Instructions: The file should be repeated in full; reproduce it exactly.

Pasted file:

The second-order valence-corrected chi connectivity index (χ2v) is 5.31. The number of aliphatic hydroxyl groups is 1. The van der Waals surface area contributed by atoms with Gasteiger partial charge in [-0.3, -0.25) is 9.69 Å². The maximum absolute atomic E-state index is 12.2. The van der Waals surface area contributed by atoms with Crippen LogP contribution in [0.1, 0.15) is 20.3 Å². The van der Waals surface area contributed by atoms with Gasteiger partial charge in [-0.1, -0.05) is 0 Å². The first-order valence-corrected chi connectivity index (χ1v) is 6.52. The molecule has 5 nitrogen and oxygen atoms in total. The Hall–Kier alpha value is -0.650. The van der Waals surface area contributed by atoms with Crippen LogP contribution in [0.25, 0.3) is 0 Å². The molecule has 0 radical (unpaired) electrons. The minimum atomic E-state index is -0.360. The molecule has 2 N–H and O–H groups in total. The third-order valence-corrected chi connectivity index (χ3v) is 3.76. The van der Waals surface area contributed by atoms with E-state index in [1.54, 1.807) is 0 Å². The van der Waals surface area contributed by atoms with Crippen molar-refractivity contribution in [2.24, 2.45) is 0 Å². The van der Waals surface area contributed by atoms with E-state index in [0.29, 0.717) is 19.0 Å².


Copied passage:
The second-order valence-corrected chi connectivity index (χ2v) is 5.31. The number of aliphatic hydroxyl groups is 1. The van der Waals surface area contributed by atoms with Gasteiger partial charge in [-0.3, -0.25) is 9.69 Å². The maximum absolute atomic E-state index is 12.2. The van der Waals surface area contributed by atoms with Crippen LogP contribution in [0.1, 0.15) is 20.3 Å². The van der Waals surface area contributed by atoms with Gasteiger partial charge in [-0.1, -0.05) is 0 Å². The first-order valence-corrected chi connectivity index (χ1v) is 6.52. The molecule has 5 nitrogen and oxygen atoms in total. The Hall–Kier alpha value is -0.650. The van der Waals surface area contributed by atoms with Crippen LogP contribution in [0.25, 0.3) is 0 Å². The molecule has 0 radical (unpaired) electrons. The minimum atomic E-state index is -0.360. The molecule has 2 N–H and O–H groups in total. The third-order valence-corrected chi connectivity index (χ3v) is 3.76. The van der Waals surface area contributed by atoms with E-state index in [1.54, 1.807) is 0 Å². The van der Waals surface area contributed by atoms with Crippen molar-refractivity contribution in [2.24, 2.45) is 0 Å². The van der Waals surface area contributed by atoms with E-state index in [0.29, 0.717) is 19.0 Å².